It has been awhile since I have posted about tech items, and I was having difficulty knowing what to write about today, so I thought this would be a good time to update my advice. A lot has happened in tech this year. With ransomware and other threats on the rise, there seems to be no end to the trouble we can get into and the neat things we can now do. Kicking off my list of advice is…ransomware
Ransomware is fairly easy to avoid if you follow some simple rules. First, don’t open attachments from unknown sources. Second, keep up to date with patching your devices. Third, try to avoid Adobe Flash if you can. It is hard to do, but that is a prime vector. Fourth, back up your important pictures and documents regularly. I recommend a cloud storage location like Google Drive or iCloud. Fifth, if you are going to browse the web, either harden your browser (email firstname.lastname@example.org for a file with step-by-step instructions for Firefox) or use a service like Authentic8’s Silo. They have a free 30-day trial if you are interested. All your browsing is through their servers, reducing your browsing risk.
VPNs! I wrote earlier about using and configuring VPNs for privacy and I still think they are the right solution. At the time I recommended PrivateInternetAccess, but I have found some pretty good lifetime deals on Citizen Goods where you can buy a lifetime VPN subscription for a very reasonable one-time fee. Of their offerings, I prefer the PureVPN one, but all of their offerings are pretty good deals. VPNs allow you to look like you are coming from a different location than your physical one and encrypt all of your traffic end-to-end. I am a big fan of using them and, for those of you wanting to watch content not available in the US (e.g., British TV not yet airing stateside) you can set your location to the UK and watch it as if you were there.
Unchecky – This app is fantastic for those of you who download and install apps only to find that you are now using Bing as your search engine. Unchecky unchecks the boxes that installers try to sneak by you so that you reset your search engines, home pages, etc. It is a great little app and free!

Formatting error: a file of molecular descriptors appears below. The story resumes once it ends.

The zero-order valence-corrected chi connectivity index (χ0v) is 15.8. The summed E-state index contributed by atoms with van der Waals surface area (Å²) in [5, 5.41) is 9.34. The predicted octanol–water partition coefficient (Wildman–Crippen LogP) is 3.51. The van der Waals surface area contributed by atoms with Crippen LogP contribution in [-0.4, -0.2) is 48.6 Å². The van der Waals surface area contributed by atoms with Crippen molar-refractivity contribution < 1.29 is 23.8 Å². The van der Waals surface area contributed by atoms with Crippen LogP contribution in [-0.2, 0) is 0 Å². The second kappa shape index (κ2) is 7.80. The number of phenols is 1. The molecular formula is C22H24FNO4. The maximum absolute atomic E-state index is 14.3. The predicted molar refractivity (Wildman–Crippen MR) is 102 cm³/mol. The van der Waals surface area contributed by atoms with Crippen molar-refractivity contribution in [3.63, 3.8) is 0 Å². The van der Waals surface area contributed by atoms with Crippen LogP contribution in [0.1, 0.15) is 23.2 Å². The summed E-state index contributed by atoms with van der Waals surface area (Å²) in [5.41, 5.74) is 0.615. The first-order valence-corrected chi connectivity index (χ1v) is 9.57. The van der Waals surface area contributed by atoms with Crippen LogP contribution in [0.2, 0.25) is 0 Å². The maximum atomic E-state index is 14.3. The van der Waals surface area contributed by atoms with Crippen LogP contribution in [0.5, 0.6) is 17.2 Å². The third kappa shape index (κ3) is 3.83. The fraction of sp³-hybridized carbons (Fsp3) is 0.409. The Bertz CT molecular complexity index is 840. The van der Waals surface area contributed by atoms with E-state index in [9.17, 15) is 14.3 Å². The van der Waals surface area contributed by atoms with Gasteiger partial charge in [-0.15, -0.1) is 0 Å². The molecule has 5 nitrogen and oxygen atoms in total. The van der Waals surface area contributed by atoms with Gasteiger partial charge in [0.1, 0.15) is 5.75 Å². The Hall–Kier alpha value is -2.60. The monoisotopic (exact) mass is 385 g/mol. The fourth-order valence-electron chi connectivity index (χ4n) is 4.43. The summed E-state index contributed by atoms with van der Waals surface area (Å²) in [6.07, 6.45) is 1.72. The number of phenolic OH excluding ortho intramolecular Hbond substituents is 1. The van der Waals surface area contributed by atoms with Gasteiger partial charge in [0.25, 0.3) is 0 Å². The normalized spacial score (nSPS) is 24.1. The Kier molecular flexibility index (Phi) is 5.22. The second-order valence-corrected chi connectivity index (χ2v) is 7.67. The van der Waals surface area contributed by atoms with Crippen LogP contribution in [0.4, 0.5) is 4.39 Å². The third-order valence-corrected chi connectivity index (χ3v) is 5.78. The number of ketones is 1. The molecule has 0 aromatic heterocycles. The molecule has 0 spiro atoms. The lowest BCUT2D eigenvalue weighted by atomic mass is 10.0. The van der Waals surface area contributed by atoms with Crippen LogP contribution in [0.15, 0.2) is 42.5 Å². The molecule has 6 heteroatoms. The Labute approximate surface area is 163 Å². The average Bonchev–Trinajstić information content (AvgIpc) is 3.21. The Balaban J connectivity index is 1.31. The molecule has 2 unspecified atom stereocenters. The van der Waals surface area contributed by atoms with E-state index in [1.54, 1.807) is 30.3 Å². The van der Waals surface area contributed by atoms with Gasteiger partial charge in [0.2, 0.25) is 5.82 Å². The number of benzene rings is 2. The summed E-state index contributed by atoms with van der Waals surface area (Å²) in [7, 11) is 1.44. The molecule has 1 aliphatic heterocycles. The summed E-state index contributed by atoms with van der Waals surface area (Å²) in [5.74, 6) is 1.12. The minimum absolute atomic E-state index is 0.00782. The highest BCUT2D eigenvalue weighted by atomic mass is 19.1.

Ninite – This handy web site lets you select a bunch of software that you may want and creates a custom installer so that you can automatically download and install all of the apps at one sitting. It is designed more for those setting up a PC, but it can also work for adding key apps without having to track them down one by one. On the other end of the spectrum the PC Decrapifier scans your machine for bloatware and lets you select all of the apps you want to deinstall all at once. Between these two, setting up and restoring machines is pretty simple.
Finally, there are a couple of interesting web sites I’d like to introduce you to. First, there is Humble Bundles, where you can pick up interesting deals for whatever price you want to pay on video games, mobile apps and books, plus the money can be sent to a charity of your choice. Second is digg, which is a site with lots of different articles, columns, etc. It can be a real time sink, but there is generally something interesting there to read. Finally, the YouTube channel Home Science is an excellent source of interesting experiments you can do at home. Sure, you may not need to, but isn’t it cool to know that you can create a fire tornado?
Have a great weekend and don’t burn down the house!